Between 2020 and 2023, the Nigerian Maritime Administration and Safety Agency (NIMASA) brought the country to speed in the maritime world with the ratification of six conventions.
Under the Bashir Yusuf Jamoh-led management, NIMASA in the last three years has doubled Nigeria’s momentum for a viable blue economy that seeks to harness maritime potentials for economic sustainability and growth.
While Jamoh’s implementation drive has earned Nigeria some accolades, it is noteworthy that a lot couldn’t have been achieved without reliable legal backing either as legislation or international conventions which Nigeria acceded to. Not less than six international maritime conventions have been ratified by Nigeria for proper governance of the country’s maritime space.
These ratified conventions spell out proper modes of governance for various areas such as standards of training, certification and watchkeeping for the fishing sector, pollution management and carriage of passenger luggage by sea.
Nigeria has ratified Hong Kong International Convention for the Safe and Environmentally Sound Recycling of Ships 2009; the International Convention on Standard of Training, Certification and Watchkeeping for Fishing Vessel Personnel (STCW –F) 1995; Protocol Relating to Intervention on the High Seas in Cases of Oil Pollution Casualties (Intervention Protocol)1973; Protocol on Limitation of Liability for Maritime Claims (LLMC)1996; Protocol to the 1974 Athens Convention relating to the Carriage of Passengers and their Luggage by Sea 2002; and Protocol of 2005 to the 1988 Protocol for the Suppression of Unlawful Act against the Safety of Fixed Platforms located on the Continental Shelf (SUA PROT 2005).
Within the three-year period, the agency also concluded the review of 49 Regulations made pursuant to the Merchant Shipping Act, 2007. Laws in this category specifically sought to protect the interests of indigenous professionals and investors in the maritime industry with first-choice opportunity preferences.
It also bridged operational gaps between the maritime sector and another area while fostering inter-agency collaboration with other federal government-owned organisations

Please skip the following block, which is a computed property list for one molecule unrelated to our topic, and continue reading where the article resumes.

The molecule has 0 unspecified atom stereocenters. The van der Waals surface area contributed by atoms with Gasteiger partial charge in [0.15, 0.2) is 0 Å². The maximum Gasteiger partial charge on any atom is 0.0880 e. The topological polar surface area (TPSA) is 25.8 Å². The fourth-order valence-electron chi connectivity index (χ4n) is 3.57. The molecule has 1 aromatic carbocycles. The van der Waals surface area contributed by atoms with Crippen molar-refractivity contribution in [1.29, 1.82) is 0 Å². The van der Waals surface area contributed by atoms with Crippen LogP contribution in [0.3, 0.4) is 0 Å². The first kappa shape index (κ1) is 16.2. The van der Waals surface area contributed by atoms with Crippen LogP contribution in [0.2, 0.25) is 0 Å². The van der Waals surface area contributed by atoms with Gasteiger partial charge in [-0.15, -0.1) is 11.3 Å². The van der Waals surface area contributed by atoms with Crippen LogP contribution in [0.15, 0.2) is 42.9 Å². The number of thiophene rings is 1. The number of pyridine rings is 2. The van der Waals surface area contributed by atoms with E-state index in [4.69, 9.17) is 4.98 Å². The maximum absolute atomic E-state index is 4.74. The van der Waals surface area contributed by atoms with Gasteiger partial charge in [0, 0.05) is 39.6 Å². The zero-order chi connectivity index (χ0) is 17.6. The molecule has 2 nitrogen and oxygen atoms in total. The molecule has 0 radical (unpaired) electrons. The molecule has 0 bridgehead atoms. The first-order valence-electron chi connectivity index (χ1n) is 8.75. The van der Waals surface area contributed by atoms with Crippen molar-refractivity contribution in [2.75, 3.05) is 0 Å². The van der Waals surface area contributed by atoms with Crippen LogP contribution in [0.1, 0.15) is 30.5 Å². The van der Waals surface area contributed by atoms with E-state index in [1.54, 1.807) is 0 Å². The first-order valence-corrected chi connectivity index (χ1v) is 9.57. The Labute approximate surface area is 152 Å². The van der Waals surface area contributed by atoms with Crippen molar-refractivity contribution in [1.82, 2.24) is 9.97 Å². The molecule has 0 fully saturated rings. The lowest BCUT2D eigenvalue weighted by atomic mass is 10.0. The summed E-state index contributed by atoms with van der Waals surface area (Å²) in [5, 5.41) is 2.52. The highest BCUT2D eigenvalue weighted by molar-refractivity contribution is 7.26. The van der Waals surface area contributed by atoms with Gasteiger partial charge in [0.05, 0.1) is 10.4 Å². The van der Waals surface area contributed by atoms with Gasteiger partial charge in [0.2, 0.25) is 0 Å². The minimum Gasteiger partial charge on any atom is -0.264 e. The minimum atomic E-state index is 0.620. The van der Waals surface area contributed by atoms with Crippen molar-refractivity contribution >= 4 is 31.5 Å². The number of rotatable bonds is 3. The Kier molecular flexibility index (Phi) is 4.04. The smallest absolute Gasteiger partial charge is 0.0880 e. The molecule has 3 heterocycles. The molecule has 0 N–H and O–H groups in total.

Jamoh and his team have succeeded in executing some Memorandum of Understanding between the Agency and the Nigerian Meteorological Agency (NiMet), the Nigerian Institute of Transport Technology (NITT) and the National Oil Spill Detection and Response Agency (NOSDRA) among others.
Other MoUs reached include Memorandum of Understanding (MoUs) on the recognition of Certificate of Competency (CoC) and Training of Seafarers between Nigeria and 16 countries. This is aimed at expanding opportunities for international-level job placement for holders of Nigeria CoC while also causing Nigerian skilled maritime manpower deployment in addressing the global challenge of a declined number of seafarers.
NIMASA has achieved the automation of the registration process of shipping companies/agents resulting in Certificates being embedded with QR Codes for authentication. This has successfully eliminated the back-and-forth incidents of alleged fake certificates in the past and has enthroned a greater level of integrity and accountability in the certification process.
The agency’s deliberate drive to educate and strengthen judicial officers on how best to handle admiralty cases was not left behind in the period under review. NIMASA successfully hosted the Annual Nigerian Admiralty Law Colloquium in collaboration with the Nigeria Institute of Advanced Legal Studies (NIALS) and the National Judicial Institute (NJI) for the years 2021, 2022 and 2023.
On anti-piracy, NIMASA championed the implementation of the Suppression of Piracy and Maritime Offences (SPOMO) Act, 2019 which has enhanced safer and secured trading routes through the Gulf of Guinea region and ensured proper prosecution of a sizeable number of cases such as FGN v BINAEBI JOHNSON & 8 Ors and FGN v FRANK ABAKA & 9 Ors.
This landmark SPOMO Act by Nigeria is presently being studied by other maritime administrations owing to its huge success in fighting piracy with a rich legal framework that is marked with successes since implementation began.
Beyond the shores of Nigeria, notable global maritime personalities like Kitack Lim, the secretary of the International Maritime Organisation (IMO) and Paul Adalikwu, Secretary General of the Maritime Organisation of West and Central Africa (MOWCA) have recommended the SPOMO Act model to other African countries.
All these achievements under the leadership of Jamoh and his team show an Agency focused on the use of the instrumentality of the Law to enhance the values the Nigerian maritime industry adds to the Nation’s economy.